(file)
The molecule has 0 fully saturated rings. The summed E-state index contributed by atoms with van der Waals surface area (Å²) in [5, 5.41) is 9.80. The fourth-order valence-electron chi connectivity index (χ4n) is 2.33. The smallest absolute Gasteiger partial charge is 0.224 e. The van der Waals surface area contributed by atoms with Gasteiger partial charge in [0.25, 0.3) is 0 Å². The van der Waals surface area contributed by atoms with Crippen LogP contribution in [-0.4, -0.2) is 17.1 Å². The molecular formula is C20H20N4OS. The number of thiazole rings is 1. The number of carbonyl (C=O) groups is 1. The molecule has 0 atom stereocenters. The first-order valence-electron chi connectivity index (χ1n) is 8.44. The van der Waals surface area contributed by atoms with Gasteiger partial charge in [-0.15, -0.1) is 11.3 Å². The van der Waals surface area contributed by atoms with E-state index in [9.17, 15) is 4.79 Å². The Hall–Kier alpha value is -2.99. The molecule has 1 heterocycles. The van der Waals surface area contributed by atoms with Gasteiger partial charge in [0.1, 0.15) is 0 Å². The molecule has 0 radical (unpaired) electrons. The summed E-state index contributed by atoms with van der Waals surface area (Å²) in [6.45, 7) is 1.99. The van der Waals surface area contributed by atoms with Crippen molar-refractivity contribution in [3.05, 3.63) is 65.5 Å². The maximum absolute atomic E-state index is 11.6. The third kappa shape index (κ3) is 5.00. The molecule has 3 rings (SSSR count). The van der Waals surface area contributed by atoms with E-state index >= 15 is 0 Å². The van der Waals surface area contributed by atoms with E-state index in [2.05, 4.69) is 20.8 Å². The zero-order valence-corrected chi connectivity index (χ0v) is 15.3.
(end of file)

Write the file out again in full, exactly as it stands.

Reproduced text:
The molecule has 0 fully saturated rings. The summed E-state index contributed by atoms with van der Waals surface area (Å²) in [5, 5.41) is 9.80. The fourth-order valence-electron chi connectivity index (χ4n) is 2.33. The smallest absolute Gasteiger partial charge is 0.224 e. The van der Waals surface area contributed by atoms with Gasteiger partial charge in [0.25, 0.3) is 0 Å². The van der Waals surface area contributed by atoms with Crippen LogP contribution in [-0.4, -0.2) is 17.1 Å². The molecular formula is C20H20N4OS. The number of thiazole rings is 1. The number of carbonyl (C=O) groups is 1. The molecule has 0 atom stereocenters. The first-order valence-electron chi connectivity index (χ1n) is 8.44. The van der Waals surface area contributed by atoms with Gasteiger partial charge in [-0.15, -0.1) is 11.3 Å². The van der Waals surface area contributed by atoms with E-state index in [9.17, 15) is 4.79 Å². The Hall–Kier alpha value is -2.99. The molecule has 1 heterocycles. The van der Waals surface area contributed by atoms with Gasteiger partial charge in [0.1, 0.15) is 0 Å². The molecule has 0 radical (unpaired) electrons. The summed E-state index contributed by atoms with van der Waals surface area (Å²) in [6.45, 7) is 1.99. The van der Waals surface area contributed by atoms with Crippen molar-refractivity contribution in [3.05, 3.63) is 65.5 Å². The maximum absolute atomic E-state index is 11.6. The third kappa shape index (κ3) is 5.00. The molecule has 3 rings (SSSR count). The van der Waals surface area contributed by atoms with E-state index >= 15 is 0 Å². The van der Waals surface area contributed by atoms with E-state index in [2.05, 4.69) is 20.8 Å². The zero-order valence-corrected chi connectivity index (χ0v) is 15.3.